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OrderSorted Algebra I: Equational Deduction for Multiple Inheritance, Overloading, Exceptions and Partial Operations
 Theoretical Computer Science
, 1992
"... This paper generalizes manysorted algebra (hereafter, MSA) to ordersorted algebra (hereafter, OSA) by allowing a partial ordering relation on the set of sorts. This supports abstract data types with multiple inheritance (in roughly the sense of objectoriented programming), several forms of pol ..."
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Cited by 214 (33 self)
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This paper generalizes manysorted algebra (hereafter, MSA) to ordersorted algebra (hereafter, OSA) by allowing a partial ordering relation on the set of sorts. This supports abstract data types with multiple inheritance (in roughly the sense of objectoriented programming), several forms of polymorphism and overloading, partial operations (as total on equationally defined subsorts), exception handling, and an operational semantics based on term rewriting. We give the basic algebraic constructions for OSA, including quotient, image, product and term algebra, and we prove their basic properties, including Quotient, Homomorphism, and Initiality Theorems. The paper's major mathematical results include a notion of OSA deduction, a Completeness Theorem for it, and an OSA Birkhoff Variety Theorem. We also develop conditional OSA, including Initiality, Completeness, and McKinseyMalcev Quasivariety Theorems, and we reduce OSA to (conditional) MSA, which allows lifting many known MSA results to OSA. Retracts, which intuitively are left inverses to subsort inclusions, provide relatively inexpensive runtime error handling. We show that it is safe to add retracts to any OSA signature, in the sense that it gives rise to a conservative extension. A final section compares and contrasts many different approaches to OSA. This paper also includes several examples demonstrating the flexibility and applicability of OSA, including some standard benchmarks like STACK and LIST, as well as a much more substantial example, the number hierarchy from the naturals up to the quaternions.
Rewriting Logic as a Logical and Semantic Framework
, 1993
"... Rewriting logic [72] is proposed as a logical framework in which other logics can be represented, and as a semantic framework for the specification of languages and systems. Using concepts from the theory of general logics [70], representations of an object logic L in a framework logic F are und ..."
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Cited by 157 (54 self)
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Rewriting logic [72] is proposed as a logical framework in which other logics can be represented, and as a semantic framework for the specification of languages and systems. Using concepts from the theory of general logics [70], representations of an object logic L in a framework logic F are understood as mappings L ! F that translate one logic into the other in a conservative way. The ease with which such maps can be defined for a number of quite different logics of interest, including equational logic, Horn logic with equality, linear logic, logics with quantifiers, and any sequent calculus presentation of a logic for a very general notion of "sequent," is discussed in detail. Using the fact that rewriting logic is reflective, it is often possible to reify inside rewriting logic itself a representation map L ! RWLogic for the finitely presentable theories of L. Such a reification takes the form of a map between the abstract data types representing the finitary theories of...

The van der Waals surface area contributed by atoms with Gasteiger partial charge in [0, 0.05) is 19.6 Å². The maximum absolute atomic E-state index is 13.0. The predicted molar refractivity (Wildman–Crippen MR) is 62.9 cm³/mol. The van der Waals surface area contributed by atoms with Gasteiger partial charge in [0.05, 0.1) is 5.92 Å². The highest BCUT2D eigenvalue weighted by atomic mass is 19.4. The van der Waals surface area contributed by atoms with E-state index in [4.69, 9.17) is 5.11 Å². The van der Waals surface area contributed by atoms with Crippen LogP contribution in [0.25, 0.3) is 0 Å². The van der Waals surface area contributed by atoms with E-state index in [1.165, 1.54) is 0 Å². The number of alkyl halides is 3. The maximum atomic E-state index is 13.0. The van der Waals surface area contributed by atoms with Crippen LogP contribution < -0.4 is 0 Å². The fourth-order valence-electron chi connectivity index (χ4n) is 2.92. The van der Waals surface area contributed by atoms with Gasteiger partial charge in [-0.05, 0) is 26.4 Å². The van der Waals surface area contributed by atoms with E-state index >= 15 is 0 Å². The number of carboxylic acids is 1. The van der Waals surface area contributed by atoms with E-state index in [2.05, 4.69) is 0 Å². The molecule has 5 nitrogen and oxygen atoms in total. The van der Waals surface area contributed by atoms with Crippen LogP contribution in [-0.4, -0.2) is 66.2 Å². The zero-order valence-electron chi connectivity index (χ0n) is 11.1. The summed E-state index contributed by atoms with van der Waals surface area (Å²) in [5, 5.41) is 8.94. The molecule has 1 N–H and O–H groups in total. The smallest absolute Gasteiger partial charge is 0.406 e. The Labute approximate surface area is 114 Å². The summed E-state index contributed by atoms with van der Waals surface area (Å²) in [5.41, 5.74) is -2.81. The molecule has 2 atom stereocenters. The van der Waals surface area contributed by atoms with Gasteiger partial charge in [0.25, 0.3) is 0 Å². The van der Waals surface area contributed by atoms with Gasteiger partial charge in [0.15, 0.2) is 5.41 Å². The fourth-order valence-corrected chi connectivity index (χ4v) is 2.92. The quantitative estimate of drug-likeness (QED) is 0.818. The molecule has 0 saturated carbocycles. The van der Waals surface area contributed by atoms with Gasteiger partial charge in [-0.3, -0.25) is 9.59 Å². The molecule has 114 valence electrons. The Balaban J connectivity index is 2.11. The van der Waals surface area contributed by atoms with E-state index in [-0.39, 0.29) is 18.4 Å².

Efficient implementation of lattice operations
 ACM Transactions on Programming Languages and Systems
, 1989
"... complementation (BUTNOT) are becoming more and more important in programming languages supporting object inheritance. We present a general technique for the efficient implementation of such operations based on an encoding method. The effect of the encoding is to plunge the given ordering into a bool ..."
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Cited by 122 (9 self)
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complementation (BUTNOT) are becoming more and more important in programming languages supporting object inheritance. We present a general technique for the efficient implementation of such operations based on an encoding method. The effect of the encoding is to plunge the given ordering into a boolean lattice of binary words, leading to an almost constant time complexity of the lattice operations. A first method is described based on a transitive closure approach. Then a more spaceefficient method minimizing codeword length is described. Finally a powerful grouping technique called modulation is presented, which drastically reduces code space while keeping all three lattice operations highly efficient. This technique takes into account idiosyncrasies of the topology of the poset being encoded that are quite likely to occur in practice. All methods are formally justified. We see this work as an original contribution towards using semantic (vz., in this case, taxonomic) information in the engineering pragmatics of storage and retrieval of (vz., partially or quasiordered) information.